Israel Goes To The Hill For Pollard
September 18, 1998/27 Elul 5758 - Stewart Ain, Staff Writer
The New York Jewish week
Saying 'enough is enough,' cabinet member visits with U.S. lawmakers in historic lobbying effort; imprisoned spy criticizes trip as 'publicity stunt.'
Saying the case of Jonathan Pollard is "like a bone in the throat" of
relations between Israel and the United States, an Israeli cabinet
member asked Capitol Hill lawmakers not to criticize President Bill
Clinton should he order the convicted spy's release after
13 years in
"I met with senators and congressmen and everyone said the meetings
went well," said Yuli Edelstein, the minister of immigrant absorption.
It was the first time an Israeli minister has come to the United
States to lobby publicly on Pollard's behalf.
Edelstein, who said he was honoring lawmakers' requests not to
identify them, said his message was that "even if you believe he
[Pollard] was terribly guilty, after 13 years we would say enough is
Pollard, a civilian working for naval intelligence, pleaded guilty to
spying for Israel. In recent years he has expressed remorse repeatedly
for his actions and said he now realizes that what he did was wrong.
Clinton has denied several requests for clemency.
But Edelstein said he hopes that will change now with Israel's
acknowledgment earlier this
year that Pollard was its agent. "We made a tragic mistake with this
whole story," Edelstein
told The Jewish Week. "He was an agent and he was recruited by people
who worked for the Israeli government in high-ranking positions.
"But it's a different government in Israel now and a different
government here. It is high time to get the story off the agenda; the
only way to do that is by releasing Pollard."
Edelstein said he also told lawmakers that in Israel, Pollard is "not a
political issue and I
hope that in this country he does not become a political issue. I hope
that when the
president takes a position to release him, [Clinton] will not be
attacked on political grounds or by the right wing or the left."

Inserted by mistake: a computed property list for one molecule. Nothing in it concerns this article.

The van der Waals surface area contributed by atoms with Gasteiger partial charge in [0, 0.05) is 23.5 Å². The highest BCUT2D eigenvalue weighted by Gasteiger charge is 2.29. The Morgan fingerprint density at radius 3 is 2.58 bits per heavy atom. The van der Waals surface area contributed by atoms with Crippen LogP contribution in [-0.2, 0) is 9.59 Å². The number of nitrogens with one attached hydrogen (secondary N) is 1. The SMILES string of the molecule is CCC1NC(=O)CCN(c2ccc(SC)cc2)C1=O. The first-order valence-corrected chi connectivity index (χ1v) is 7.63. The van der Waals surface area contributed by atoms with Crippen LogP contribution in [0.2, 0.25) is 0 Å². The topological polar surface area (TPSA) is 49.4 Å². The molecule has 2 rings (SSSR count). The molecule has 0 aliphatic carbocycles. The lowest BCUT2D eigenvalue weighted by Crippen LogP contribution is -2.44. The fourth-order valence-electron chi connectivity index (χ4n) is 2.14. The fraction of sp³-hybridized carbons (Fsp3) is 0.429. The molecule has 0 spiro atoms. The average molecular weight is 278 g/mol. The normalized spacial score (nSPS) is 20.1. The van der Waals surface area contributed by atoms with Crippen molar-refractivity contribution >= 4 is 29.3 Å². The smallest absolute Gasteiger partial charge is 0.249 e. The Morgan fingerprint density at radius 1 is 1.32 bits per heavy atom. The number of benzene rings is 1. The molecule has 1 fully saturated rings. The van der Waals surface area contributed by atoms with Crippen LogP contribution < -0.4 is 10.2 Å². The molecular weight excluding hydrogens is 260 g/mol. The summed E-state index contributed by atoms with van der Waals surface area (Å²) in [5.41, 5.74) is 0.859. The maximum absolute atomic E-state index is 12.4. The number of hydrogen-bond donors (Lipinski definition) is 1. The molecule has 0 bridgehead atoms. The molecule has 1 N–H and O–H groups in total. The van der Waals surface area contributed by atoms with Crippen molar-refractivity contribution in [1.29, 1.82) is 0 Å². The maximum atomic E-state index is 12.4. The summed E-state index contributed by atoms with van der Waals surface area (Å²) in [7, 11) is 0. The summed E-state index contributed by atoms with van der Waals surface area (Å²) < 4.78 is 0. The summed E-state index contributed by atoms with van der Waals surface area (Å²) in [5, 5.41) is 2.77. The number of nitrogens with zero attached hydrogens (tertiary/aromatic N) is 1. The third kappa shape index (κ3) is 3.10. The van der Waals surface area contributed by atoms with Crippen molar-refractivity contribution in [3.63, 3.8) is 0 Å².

Although he added that he understood "there is not a single
representative on the Hill who
can bring about his release," he believed the trip was important to
"lay the groundwork."
Edelstein said it was "unfortunate" that he arrived in town just as the
report about alleged presidential misconduct was sent to Capitol Hill by
special prosecutor Kenneth Starr. He said he had planned his visit to
coincide with the return of lawmakers following the summer recess.
Nevertheless, he said he was given about a half-hour by each of the
lawmakers with whom he met.
Edelstein's trip was criticized by Pollard as being "nothing more than
a publicity stunt."
"How egregious and cynical and pointless this gesture is," Pollard said
in a phone interview from the federal penitentiary in Butner, N.C. "We
told them [Israeli officials] to come quietly and to have AIPAC [the
American Israel Public Affairs Committee] lead the way. We also said
there must be linkage [between his release and] the peace process."
Despite Israel's acknowledgement of him as a spy, Pollard maintained
that the government
of Prime Minister Benjamin Netanyahu was now adopting "the same
policies of smoke and mirror that previous governments had adopted.
The Israelis still believe they can get me on the cheap and they can't.
They have to work to get me home."
Edelstein said he did meet with officials of AIPAC and cleared up some
about the Israeli government's position on Pollard. "I told them that
we were going to secure the release of an agent, that [Pollard's
actions] were a mistake and that we are responsible for them," he said.
"It was my intention to give them the facts. They will have to decide if
they want to get involved.
"I think that in general it's important that Jewish organizations have
a clear stance on the issue. We don't have time for public campaigns.
His release is long overdue."
An AIPAC official said Pollard was not the focus of the meeting, which
concentrated on the deteriorating economic situation in Russia, its
potential impact on emigration and aliyah to Israel, and what that
might mean for the U.S.-Israel relationship.
Asked if AIPAC would take a position on Pollard, the official replied:
"We are not the
address on this issue. There is a division of labor in the Jewish
community and the
Conference of Presidents [of Major American Jewish Organizations]
handles this issue."
Asked about Pollard's criticism of his visit, Edelstein said: "I feel
Jonathan is very
desperate and anything that does not bring about his release
immediately seems like the wrong thing. It would have been simple for me
to have stayed at home, but I want to do my part and I sincerely hope it
will help in some way to bring about his release."
Edelstein said he had also secured a pledge from B'nai B'rith to do
necessary to help win the release of Pollard. He said Israel would
consider its next steps
after he returned to Israel and reported to Netanyahu.
But Pollard was pessimistic.
"I have been lied to and betrayed [by Israeli officials]," he said.
"They tell me all these things and then they don't do them. So, I'm
davening [praying]. That's what I'm doing. That's what I have left. I'm
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